Dangerous Cracked Heat Exchangers in Furnaces
You can see the rust holes up near the sheet metal plates in this heat exchanger that made the occupants sick
Everyone wants heat when old man winter arrives in the fall. Many times we take it for granted that when the temperature falls all we have to do is go to the thermostat and turn the heat on. Usually, this is not a problem. We turn the thermostat on and the heat comes on. Whether we have boilers or a furnaces at the beginning of the season when we do first turn the furnace on we have a slight burning odor which comes from the system. Usually, many of us ignore this odor because it does eventually, usually, go away. This is normal and is usually dust particles that have accumulated on the furnace’s heat exchanger burning off. How many people actually think it is carbon monoxide and called a professional HVAC technician to make sure it is not a problem? There are some people who do call but a majority of people just ignore and enjoy the heat being produced by their furnace. After all, carbon monoxide is a colorless and odorless byproduct of burning fossil fuels so even if an unsafe condition existed with their furnace they would probably never know it. This is why it is important, before old man winter arrives, to call a professional, qualified furnace technician to inspect the furnace. First, the furnace technician can make sure that the furnace will start and second of all the furnace technician can make sure you will have a safely operating furnace. You want to make sure the furnace does not have a cracked heat exchanger and a good qualified HVAC technician will look for a furnace cracked heat exchanger. Heat safety is paramount so have your furnaces inspected immediately for a cracked heat exchanger. Have a safe heating season.
Residential and Light Commercial Low Pressure Steam Boilers
The residential steam boiler is still alive and well despite the fact that some HVAC professionals refer to it and the steam boiler profession as the dead mans club. However, there are not a lot of HVAC boiler technicians or HVAC companies that specialize in steam boilers because there are not a lot of the steam boilers used for residential and light commercial applications. People have either converted their old boiler steam systems over to hot water or have gone with forced air systems. The concept is simple but the mechanics of it can be frustratingly complex when a problem occurs unless you have the experience and knowledge that comes with working on the residential or light commercial steam boilers. Before we dive into some of the problems that arise with steam boilers, we’ll cover safety first. After all, HVAC safety is the most important aspect to any home heating system.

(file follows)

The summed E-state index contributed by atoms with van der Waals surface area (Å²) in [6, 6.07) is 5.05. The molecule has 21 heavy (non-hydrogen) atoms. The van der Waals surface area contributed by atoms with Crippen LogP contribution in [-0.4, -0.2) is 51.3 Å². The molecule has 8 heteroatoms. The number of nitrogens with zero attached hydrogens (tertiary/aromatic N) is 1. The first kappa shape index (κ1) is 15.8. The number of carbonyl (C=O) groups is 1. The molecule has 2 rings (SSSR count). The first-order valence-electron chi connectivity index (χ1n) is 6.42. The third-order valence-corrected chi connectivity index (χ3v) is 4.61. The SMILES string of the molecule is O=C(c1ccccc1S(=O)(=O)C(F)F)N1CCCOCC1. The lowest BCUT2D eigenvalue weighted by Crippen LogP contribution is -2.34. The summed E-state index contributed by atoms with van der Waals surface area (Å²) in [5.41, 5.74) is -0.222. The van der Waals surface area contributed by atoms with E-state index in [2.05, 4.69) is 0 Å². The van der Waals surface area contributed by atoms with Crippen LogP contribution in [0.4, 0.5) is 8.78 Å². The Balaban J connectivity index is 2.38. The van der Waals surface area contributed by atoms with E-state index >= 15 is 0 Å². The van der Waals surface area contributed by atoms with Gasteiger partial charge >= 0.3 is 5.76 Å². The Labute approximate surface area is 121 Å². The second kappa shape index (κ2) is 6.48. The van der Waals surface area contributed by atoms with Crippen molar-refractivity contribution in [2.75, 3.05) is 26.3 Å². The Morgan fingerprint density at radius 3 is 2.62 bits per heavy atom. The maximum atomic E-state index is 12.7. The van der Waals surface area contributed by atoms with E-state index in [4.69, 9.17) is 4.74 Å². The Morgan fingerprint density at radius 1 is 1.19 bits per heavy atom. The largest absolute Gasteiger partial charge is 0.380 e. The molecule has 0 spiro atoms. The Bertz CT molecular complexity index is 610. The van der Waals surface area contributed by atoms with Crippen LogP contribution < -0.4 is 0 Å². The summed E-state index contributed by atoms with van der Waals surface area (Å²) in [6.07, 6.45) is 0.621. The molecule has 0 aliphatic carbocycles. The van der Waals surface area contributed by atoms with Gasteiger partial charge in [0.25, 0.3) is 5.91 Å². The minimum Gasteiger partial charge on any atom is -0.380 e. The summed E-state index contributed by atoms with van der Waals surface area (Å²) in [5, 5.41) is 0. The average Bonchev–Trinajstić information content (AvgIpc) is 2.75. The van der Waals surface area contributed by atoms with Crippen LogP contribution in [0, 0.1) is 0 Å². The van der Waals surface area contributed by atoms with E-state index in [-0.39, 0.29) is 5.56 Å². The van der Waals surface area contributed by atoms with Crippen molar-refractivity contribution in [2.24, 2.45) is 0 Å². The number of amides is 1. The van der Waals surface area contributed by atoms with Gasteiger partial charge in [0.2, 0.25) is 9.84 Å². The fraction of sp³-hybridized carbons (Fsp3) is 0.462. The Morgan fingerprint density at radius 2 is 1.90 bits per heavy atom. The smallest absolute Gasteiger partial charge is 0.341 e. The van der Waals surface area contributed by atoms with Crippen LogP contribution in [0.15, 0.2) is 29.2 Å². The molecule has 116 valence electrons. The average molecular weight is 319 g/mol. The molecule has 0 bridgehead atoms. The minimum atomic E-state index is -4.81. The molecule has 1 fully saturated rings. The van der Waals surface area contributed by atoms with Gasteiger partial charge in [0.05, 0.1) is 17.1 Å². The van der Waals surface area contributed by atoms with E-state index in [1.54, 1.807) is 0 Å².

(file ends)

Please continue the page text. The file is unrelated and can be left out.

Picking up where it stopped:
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Flue Condensation Problems – This picture shows a furnace flue with condensation problems. Flue condensation problems are caused by hot gases cooling too quickly in the flue. As the hot gases cool moisture in the gases condense and start dripping back down the flue. Flue condensation problems can be solved by making sure the gases are hot enough to be vented into the atmosphere before the moisture condenses in the gases. It could be a problem that requires a slight adjustment at the burner. It is a good idea, when you observe a furnace flue condensation problem where the condensation is dripping back down the pipe, to call a professional for to analyze the combustion process and make the precise adjustments necessary to prevent this problem. Condensation dripping back down the flue causes flue to prematurely corrode and rust. Flue condensation problems, if left alone, can cause the flue to rot and vent hot gases in an area where it could be very dangerous to the occupants of the building. There is carbon monoxide present in these gases and carbon monoxide is very dangerous.
Flue Condensation Problems
Flue condensation problems have been observed on all kinds of furnaces including gas and oil furnaces. If you have this problem or see it on your furnace heating system please consult a professional. If not repaired, eventually the corrosive condensation dripping down the flue will cause a flue or ventilation failure and that is a serious hazard to your health and the health of everyone who occupies the building where this is occurring. It is many policies of HVAC companies to always recommend carbon monoxide detectors be installed in buildings that have any type of fossil fuel burners including furnaces, cooking appliances, and other things including gas logs or hot water heaters. Safety First!
Flue Condensation Problems